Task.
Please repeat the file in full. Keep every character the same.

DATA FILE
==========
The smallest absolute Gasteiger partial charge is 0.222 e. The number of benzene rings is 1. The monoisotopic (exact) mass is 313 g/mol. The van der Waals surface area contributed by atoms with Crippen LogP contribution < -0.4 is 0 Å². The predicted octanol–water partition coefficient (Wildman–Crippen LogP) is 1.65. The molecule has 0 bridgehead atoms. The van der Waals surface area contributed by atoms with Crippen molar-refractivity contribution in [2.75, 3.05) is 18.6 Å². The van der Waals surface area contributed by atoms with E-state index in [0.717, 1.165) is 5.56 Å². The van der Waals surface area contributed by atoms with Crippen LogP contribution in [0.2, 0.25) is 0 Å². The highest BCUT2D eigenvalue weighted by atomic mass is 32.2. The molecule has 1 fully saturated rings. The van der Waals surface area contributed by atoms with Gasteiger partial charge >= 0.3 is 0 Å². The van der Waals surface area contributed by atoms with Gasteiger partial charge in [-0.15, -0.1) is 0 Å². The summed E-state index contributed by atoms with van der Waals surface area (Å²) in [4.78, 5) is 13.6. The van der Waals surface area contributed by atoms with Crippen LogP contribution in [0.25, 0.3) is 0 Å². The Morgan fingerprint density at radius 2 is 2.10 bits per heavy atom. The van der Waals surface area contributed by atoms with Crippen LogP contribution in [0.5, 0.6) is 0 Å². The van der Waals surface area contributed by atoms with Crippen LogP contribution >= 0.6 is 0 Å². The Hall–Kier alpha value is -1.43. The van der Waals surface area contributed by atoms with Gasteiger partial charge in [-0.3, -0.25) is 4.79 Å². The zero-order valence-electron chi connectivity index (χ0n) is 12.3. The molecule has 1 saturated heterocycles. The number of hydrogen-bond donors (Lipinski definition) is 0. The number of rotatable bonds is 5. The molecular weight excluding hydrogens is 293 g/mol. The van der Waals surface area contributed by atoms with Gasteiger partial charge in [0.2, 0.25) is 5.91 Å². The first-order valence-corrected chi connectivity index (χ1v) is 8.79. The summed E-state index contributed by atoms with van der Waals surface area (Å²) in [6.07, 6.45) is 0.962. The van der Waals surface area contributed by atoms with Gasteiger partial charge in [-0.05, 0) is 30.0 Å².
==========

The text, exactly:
The smallest absolute Gasteiger partial charge is 0.222 e. The number of benzene rings is 1. The monoisotopic (exact) mass is 313 g/mol. The van der Waals surface area contributed by atoms with Crippen LogP contribution < -0.4 is 0 Å². The predicted octanol–water partition coefficient (Wildman–Crippen LogP) is 1.65. The molecule has 0 bridgehead atoms. The van der Waals surface area contributed by atoms with Crippen molar-refractivity contribution in [2.75, 3.05) is 18.6 Å². The van der Waals surface area contributed by atoms with E-state index in [0.717, 1.165) is 5.56 Å². The van der Waals surface area contributed by atoms with Crippen LogP contribution in [0.2, 0.25) is 0 Å². The highest BCUT2D eigenvalue weighted by atomic mass is 32.2. The molecule has 1 fully saturated rings. The van der Waals surface area contributed by atoms with Gasteiger partial charge >= 0.3 is 0 Å². The van der Waals surface area contributed by atoms with Gasteiger partial charge in [-0.15, -0.1) is 0 Å². The summed E-state index contributed by atoms with van der Waals surface area (Å²) in [4.78, 5) is 13.6. The van der Waals surface area contributed by atoms with Crippen LogP contribution in [0.25, 0.3) is 0 Å². The Morgan fingerprint density at radius 2 is 2.10 bits per heavy atom. The van der Waals surface area contributed by atoms with Crippen LogP contribution in [0.5, 0.6) is 0 Å². The van der Waals surface area contributed by atoms with Crippen LogP contribution >= 0.6 is 0 Å². The Hall–Kier alpha value is -1.43. The van der Waals surface area contributed by atoms with Gasteiger partial charge in [-0.3, -0.25) is 4.79 Å². The zero-order valence-electron chi connectivity index (χ0n) is 12.3. The molecule has 1 saturated heterocycles. The number of hydrogen-bond donors (Lipinski definition) is 0. The number of rotatable bonds is 5. The molecular weight excluding hydrogens is 293 g/mol. The van der Waals surface area contributed by atoms with Gasteiger partial charge in [0.2, 0.25) is 5.91 Å². The first-order valence-corrected chi connectivity index (χ1v) is 8.79. The summed E-state index contributed by atoms with van der Waals surface area (Å²) in [6.07, 6.45) is 0.962. The van der Waals surface area contributed by atoms with Gasteiger partial charge in [-0.05, 0) is 30.0 Å².